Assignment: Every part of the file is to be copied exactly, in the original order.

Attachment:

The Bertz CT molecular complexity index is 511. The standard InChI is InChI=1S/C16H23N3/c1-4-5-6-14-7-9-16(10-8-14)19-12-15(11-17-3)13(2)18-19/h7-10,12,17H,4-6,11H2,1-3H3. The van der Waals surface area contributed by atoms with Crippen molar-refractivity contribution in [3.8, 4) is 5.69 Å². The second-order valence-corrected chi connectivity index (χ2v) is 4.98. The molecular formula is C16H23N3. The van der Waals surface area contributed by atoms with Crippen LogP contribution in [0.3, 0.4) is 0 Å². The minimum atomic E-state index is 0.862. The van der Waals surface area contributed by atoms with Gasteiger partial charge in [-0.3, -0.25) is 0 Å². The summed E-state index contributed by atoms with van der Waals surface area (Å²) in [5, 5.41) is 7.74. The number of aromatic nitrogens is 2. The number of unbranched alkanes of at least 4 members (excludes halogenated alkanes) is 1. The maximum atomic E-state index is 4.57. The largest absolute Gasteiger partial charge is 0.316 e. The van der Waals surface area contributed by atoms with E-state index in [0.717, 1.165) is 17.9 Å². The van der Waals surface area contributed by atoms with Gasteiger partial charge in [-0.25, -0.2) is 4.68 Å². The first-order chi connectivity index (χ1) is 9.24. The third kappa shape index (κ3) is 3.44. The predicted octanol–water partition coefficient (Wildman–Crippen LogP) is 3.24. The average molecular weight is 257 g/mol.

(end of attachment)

The Bertz CT molecular complexity index is 511. The standard InChI is InChI=1S/C16H23N3/c1-4-5-6-14-7-9-16(10-8-14)19-12-15(11-17-3)13(2)18-19/h7-10,12,17H,4-6,11H2,1-3H3. The van der Waals surface area contributed by atoms with Crippen molar-refractivity contribution in [3.8, 4) is 5.69 Å². The second-order valence-corrected chi connectivity index (χ2v) is 4.98. The molecular formula is C16H23N3. The van der Waals surface area contributed by atoms with Crippen LogP contribution in [0.3, 0.4) is 0 Å². The minimum atomic E-state index is 0.862. The van der Waals surface area contributed by atoms with Gasteiger partial charge in [-0.3, -0.25) is 0 Å². The summed E-state index contributed by atoms with van der Waals surface area (Å²) in [5, 5.41) is 7.74. The number of aromatic nitrogens is 2. The number of unbranched alkanes of at least 4 members (excludes halogenated alkanes) is 1. The maximum atomic E-state index is 4.57. The largest absolute Gasteiger partial charge is 0.316 e. The van der Waals surface area contributed by atoms with E-state index in [0.717, 1.165) is 17.9 Å². The van der Waals surface area contributed by atoms with Gasteiger partial charge in [-0.25, -0.2) is 4.68 Å². The first-order chi connectivity index (χ1) is 9.24. The third kappa shape index (κ3) is 3.44. The predicted octanol–water partition coefficient (Wildman–Crippen LogP) is 3.24. The average molecular weight is 257 g/mol.